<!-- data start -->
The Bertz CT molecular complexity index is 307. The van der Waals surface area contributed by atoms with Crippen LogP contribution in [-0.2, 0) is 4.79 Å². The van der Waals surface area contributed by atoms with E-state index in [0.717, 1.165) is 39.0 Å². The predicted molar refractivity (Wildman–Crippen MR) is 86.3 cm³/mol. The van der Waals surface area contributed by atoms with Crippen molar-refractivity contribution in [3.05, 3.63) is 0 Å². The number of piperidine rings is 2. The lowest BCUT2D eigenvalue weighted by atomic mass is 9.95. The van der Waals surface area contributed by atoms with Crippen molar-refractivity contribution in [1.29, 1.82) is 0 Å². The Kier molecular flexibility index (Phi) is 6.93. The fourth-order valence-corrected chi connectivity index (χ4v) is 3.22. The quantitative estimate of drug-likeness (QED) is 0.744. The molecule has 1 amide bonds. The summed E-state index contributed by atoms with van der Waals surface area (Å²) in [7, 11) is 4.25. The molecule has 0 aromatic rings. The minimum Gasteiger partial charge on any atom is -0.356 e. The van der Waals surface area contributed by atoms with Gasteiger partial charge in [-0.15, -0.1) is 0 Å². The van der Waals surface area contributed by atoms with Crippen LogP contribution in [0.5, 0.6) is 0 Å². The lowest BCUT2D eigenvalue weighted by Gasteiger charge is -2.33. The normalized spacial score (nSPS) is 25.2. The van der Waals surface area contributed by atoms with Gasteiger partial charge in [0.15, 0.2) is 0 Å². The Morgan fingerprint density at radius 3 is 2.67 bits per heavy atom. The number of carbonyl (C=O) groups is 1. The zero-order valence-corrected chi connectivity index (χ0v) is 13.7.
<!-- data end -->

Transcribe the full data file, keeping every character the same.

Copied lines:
The Bertz CT molecular complexity index is 307. The van der Waals surface area contributed by atoms with Crippen LogP contribution in [-0.2, 0) is 4.79 Å². The van der Waals surface area contributed by atoms with E-state index in [0.717, 1.165) is 39.0 Å². The predicted molar refractivity (Wildman–Crippen MR) is 86.3 cm³/mol. The van der Waals surface area contributed by atoms with Crippen molar-refractivity contribution in [3.05, 3.63) is 0 Å². The number of piperidine rings is 2. The lowest BCUT2D eigenvalue weighted by atomic mass is 9.95. The van der Waals surface area contributed by atoms with Crippen molar-refractivity contribution in [1.29, 1.82) is 0 Å². The Kier molecular flexibility index (Phi) is 6.93. The fourth-order valence-corrected chi connectivity index (χ4v) is 3.22. The quantitative estimate of drug-likeness (QED) is 0.744. The molecule has 1 amide bonds. The summed E-state index contributed by atoms with van der Waals surface area (Å²) in [7, 11) is 4.25. The molecule has 0 aromatic rings. The minimum Gasteiger partial charge on any atom is -0.356 e. The van der Waals surface area contributed by atoms with Gasteiger partial charge in [-0.15, -0.1) is 0 Å². The van der Waals surface area contributed by atoms with Crippen LogP contribution in [0.5, 0.6) is 0 Å². The lowest BCUT2D eigenvalue weighted by Gasteiger charge is -2.33. The normalized spacial score (nSPS) is 25.2. The van der Waals surface area contributed by atoms with Gasteiger partial charge in [0.15, 0.2) is 0 Å². The Morgan fingerprint density at radius 3 is 2.67 bits per heavy atom. The number of carbonyl (C=O) groups is 1. The zero-order valence-corrected chi connectivity index (χ0v) is 13.7.